December 03, 2007

Re-Do...

2007 - Fall Ritual - 40x40

Not everything that leaves the studio with love and kisses actually sells. Big whoop! So when they've done their time at one gallery, they are moved on to another. Not infrequently, they'll make it all the way around the block before running out of wall space. Then I either retire it to my own collection or, more often, it will either get a touch up or completely repainted. Usually when I start working on it again I can't stop and the original work disappears forever.

Not the case with the above painting. The bones and much of the original paint remain. Whether or not it's an improved version is up for grabs... at least it's different and gets another chance at making the rounds. I think there's a unity the first one didn't have but looking at both versions now, I see a few nuances were lost in the transition. So be it... other nuances were gained.

I've moved away from my usual modus operandi in the last year or so... to the point that I was having trouble reconnecting with a style that had served me well. Working with this painting again, in it's original context, has helped me understand where I was going wrong in both composition and technique.

I've mentioned that I like to thicken my gesso with dry spackle powder to create just the right texture. Without this particular ground, my techniques just don't work. Well, donchaknow I've run out and they've taken it off the market! Can't even find it on the web! I'm no chemist so figuring out the magic in the compound has been a trial an error affair. I just know that dry spackle worked and other powders didn't. I did start comparing the makeup of spackle and I think plaster of paris might work... I'll let you know. It's got to be tough, anything as soft as joint compound is disastrous... big time chipping at vulnerable, unframed edges. With big canvases, bumps do happen. Even many layers of paint won't protect.

Anyway, working again on this painting reminded me that I have to get back to that surface or forget the whole process. Funny... I hadn't realized it mattered that much... naturally I'm in the mood for some really thick, squishy texture!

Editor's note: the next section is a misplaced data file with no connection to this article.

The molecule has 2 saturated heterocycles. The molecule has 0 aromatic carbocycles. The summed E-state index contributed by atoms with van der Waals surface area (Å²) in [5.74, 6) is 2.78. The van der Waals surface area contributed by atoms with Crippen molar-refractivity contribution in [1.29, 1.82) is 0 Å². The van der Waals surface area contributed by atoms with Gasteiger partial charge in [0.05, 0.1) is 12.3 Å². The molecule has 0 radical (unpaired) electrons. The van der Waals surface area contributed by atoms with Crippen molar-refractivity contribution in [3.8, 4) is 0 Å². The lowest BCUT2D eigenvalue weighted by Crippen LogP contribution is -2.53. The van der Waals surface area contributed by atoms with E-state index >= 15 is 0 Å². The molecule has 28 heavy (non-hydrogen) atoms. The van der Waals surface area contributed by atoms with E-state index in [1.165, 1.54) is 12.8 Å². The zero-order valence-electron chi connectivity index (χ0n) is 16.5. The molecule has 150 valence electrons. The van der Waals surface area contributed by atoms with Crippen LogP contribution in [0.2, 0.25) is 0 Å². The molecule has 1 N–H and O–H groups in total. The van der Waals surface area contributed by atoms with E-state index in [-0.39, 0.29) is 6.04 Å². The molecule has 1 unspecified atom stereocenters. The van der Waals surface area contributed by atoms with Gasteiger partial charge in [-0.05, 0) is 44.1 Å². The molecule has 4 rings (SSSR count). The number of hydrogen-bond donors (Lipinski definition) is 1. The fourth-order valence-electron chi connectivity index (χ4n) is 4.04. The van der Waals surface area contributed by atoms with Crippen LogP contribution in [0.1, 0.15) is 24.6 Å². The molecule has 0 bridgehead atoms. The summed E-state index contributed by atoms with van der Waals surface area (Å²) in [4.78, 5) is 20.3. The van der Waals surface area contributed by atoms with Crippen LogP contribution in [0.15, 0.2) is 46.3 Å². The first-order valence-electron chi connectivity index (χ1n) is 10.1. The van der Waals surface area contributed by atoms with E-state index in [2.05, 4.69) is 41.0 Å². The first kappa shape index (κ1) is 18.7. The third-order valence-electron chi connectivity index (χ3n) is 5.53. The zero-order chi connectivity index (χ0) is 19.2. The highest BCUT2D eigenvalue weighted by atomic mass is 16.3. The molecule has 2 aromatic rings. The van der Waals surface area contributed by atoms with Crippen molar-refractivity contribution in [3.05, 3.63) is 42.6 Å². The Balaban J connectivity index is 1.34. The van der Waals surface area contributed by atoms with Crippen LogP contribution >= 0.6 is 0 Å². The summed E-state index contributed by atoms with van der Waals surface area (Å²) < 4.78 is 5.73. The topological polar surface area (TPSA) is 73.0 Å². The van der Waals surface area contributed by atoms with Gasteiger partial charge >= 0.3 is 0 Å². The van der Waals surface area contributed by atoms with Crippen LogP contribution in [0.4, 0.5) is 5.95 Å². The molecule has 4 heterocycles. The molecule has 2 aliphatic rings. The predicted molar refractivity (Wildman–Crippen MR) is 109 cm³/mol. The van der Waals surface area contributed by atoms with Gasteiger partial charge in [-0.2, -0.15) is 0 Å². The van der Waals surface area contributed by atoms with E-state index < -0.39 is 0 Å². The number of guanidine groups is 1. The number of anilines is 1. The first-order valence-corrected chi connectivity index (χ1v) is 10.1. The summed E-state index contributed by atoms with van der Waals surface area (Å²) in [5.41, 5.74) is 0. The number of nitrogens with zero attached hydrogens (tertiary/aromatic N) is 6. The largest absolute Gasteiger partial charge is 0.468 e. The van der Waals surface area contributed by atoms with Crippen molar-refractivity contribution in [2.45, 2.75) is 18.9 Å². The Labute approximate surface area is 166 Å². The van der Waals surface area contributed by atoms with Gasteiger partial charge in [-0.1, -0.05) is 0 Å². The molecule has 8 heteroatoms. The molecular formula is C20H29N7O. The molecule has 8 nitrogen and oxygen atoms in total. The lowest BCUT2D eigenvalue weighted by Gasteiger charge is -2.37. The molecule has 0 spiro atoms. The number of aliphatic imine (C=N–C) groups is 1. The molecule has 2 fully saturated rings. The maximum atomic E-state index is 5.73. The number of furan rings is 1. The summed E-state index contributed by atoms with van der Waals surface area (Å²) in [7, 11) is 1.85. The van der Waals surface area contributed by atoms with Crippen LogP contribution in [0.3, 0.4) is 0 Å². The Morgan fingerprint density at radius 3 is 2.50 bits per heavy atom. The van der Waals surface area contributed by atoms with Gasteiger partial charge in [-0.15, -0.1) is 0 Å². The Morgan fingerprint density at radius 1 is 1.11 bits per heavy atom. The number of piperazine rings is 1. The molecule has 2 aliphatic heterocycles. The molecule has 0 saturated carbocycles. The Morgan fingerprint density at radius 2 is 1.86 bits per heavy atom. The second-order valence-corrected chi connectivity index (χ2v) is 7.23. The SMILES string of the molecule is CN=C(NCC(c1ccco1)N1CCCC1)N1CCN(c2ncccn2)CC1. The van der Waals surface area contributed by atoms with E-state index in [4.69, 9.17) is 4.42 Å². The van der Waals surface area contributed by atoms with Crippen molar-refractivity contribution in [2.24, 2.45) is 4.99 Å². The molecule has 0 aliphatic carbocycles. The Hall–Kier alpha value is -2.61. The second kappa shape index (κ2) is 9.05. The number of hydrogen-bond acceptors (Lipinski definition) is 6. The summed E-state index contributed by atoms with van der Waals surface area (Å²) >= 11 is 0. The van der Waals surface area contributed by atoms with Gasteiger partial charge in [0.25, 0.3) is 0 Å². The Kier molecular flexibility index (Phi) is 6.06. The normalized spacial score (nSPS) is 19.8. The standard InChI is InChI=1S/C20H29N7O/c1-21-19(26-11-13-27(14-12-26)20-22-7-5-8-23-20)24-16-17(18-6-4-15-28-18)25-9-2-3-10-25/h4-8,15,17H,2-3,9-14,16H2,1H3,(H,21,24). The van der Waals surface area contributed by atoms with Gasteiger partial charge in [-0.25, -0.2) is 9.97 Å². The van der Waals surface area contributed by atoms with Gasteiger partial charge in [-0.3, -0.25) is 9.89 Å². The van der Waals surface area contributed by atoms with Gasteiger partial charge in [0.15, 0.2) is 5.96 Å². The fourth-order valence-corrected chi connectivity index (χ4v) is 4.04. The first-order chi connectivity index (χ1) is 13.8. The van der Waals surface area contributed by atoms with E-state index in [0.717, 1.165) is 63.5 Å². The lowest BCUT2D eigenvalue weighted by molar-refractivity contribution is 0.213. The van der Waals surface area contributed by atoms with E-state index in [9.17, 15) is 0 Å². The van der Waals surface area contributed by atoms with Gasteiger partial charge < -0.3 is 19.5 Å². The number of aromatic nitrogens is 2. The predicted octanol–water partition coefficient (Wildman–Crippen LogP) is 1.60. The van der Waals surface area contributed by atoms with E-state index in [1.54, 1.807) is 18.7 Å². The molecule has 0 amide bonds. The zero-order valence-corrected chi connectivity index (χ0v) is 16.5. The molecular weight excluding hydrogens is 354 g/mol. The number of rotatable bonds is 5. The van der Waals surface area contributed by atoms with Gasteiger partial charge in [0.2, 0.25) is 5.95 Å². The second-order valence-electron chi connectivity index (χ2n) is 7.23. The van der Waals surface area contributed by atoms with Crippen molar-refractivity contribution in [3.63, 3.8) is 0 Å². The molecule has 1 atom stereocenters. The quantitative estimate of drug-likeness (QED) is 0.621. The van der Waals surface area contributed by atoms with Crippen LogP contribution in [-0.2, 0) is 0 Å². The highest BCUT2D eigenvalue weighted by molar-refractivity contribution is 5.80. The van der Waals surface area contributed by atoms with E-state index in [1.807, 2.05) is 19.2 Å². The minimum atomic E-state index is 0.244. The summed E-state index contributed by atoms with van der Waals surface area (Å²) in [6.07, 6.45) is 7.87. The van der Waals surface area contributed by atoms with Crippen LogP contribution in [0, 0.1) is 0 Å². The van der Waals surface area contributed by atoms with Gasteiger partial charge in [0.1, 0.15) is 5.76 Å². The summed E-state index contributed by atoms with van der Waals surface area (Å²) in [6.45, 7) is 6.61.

8 comments:

Into the Blystic said...

Hi there I've been admiring your work for awhile now! I expect you have probably thought of this but I use molding paste mixed with gesso [or other mediums depending on what i'm going for] for thicker textured areas... it seems to work for me on canvas as well as rigid supports since it is acrylic based and stays somewhat flexible. Just a thought. I found spackle/etc too crumbly and subject to flaking off. best of luck in your ventures!namaste Elis

KJ said...

It's all in the proportion... not enough powder to cause crumbling, just enough to give the desired body and stay flexible. Lots of trial and error went into it which is why I hate to start over. Pastes and gels aren't the answer on large canvases... I'm too cheap to use them extravagantly, which is the whole point. But I appreciate the suggestion... ya never know...

CMC said...

I like the Nova Color Paint's light weight molding paste.I buy a gallon at a time. The trick (and you know this, of course.) is to put it on with a knife, then use the brush like you would for painting and then the knife again. It takes some time to get a good surface. I HATE for it to look too mechanical. Now that I think of it you don't paint with the same kind of texture I do, so it might or might not work for you.

Martha Marshall said...

Marble dust maybe?

KJ said...

I feel like the toddler throwing a tantrum... but I want it MY WAY!!! Don't think I don't appreciate the suggestions, I know they work in their own way for scores of artists. And they would work for me if I wasn't so pigheaded. We'll see...

Nikole said...

Karen -- I once did TWO small paintings with some gouache that I adored. It was a 5 colour set and the perfect balance, for me, of red, yellow, blue, very subtle. Trying to get more was impossible but one agent advised me to call distributors, warehouses, etc. Depending on how much you want to spend you might find a big stock that would last to the end of your life -- post everywhere what you are looking for. Call small towns with art & craft stores. I guess time could be better spent learning a new method but I do feel your pain.

Walker said...

Hey Karen - Have you tried marble dust?
Love the reincarnation of the older painting. To my eye it looks much more cohesive and "finished".

Rebecca Crowell said...

There are several products I feel very dependent on--what would happen if they disappear? I tell myself it is not good to count on them staying in production, no matter how strenuously I support them! But I know I'd be singing the same sad song as you are if that would happen. Hope you figure it out--